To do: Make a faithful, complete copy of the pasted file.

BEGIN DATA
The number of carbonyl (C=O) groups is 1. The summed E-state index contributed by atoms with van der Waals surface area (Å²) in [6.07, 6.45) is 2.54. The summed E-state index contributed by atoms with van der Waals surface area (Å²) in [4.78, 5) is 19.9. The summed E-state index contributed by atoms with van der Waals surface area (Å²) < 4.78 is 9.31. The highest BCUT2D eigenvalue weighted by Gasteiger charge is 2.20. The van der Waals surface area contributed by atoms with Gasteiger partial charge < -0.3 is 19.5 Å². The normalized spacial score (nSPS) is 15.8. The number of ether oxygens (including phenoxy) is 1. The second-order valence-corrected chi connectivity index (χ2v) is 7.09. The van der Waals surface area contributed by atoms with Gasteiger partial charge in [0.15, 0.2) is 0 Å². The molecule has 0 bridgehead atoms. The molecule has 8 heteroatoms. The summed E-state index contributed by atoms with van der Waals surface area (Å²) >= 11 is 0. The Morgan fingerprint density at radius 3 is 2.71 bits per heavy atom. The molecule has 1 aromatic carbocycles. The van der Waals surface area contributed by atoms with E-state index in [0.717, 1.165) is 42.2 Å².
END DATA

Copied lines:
The number of carbonyl (C=O) groups is 1. The summed E-state index contributed by atoms with van der Waals surface area (Å²) in [6.07, 6.45) is 2.54. The summed E-state index contributed by atoms with van der Waals surface area (Å²) in [4.78, 5) is 19.9. The summed E-state index contributed by atoms with van der Waals surface area (Å²) < 4.78 is 9.31. The highest BCUT2D eigenvalue weighted by Gasteiger charge is 2.20. The van der Waals surface area contributed by atoms with Gasteiger partial charge < -0.3 is 19.5 Å². The normalized spacial score (nSPS) is 15.8. The number of ether oxygens (including phenoxy) is 1. The second-order valence-corrected chi connectivity index (χ2v) is 7.09. The van der Waals surface area contributed by atoms with Gasteiger partial charge in [0.15, 0.2) is 0 Å². The molecule has 0 bridgehead atoms. The molecule has 8 heteroatoms. The summed E-state index contributed by atoms with van der Waals surface area (Å²) >= 11 is 0. The Morgan fingerprint density at radius 3 is 2.71 bits per heavy atom. The molecule has 1 aromatic carbocycles. The van der Waals surface area contributed by atoms with E-state index in [0.717, 1.165) is 42.2 Å².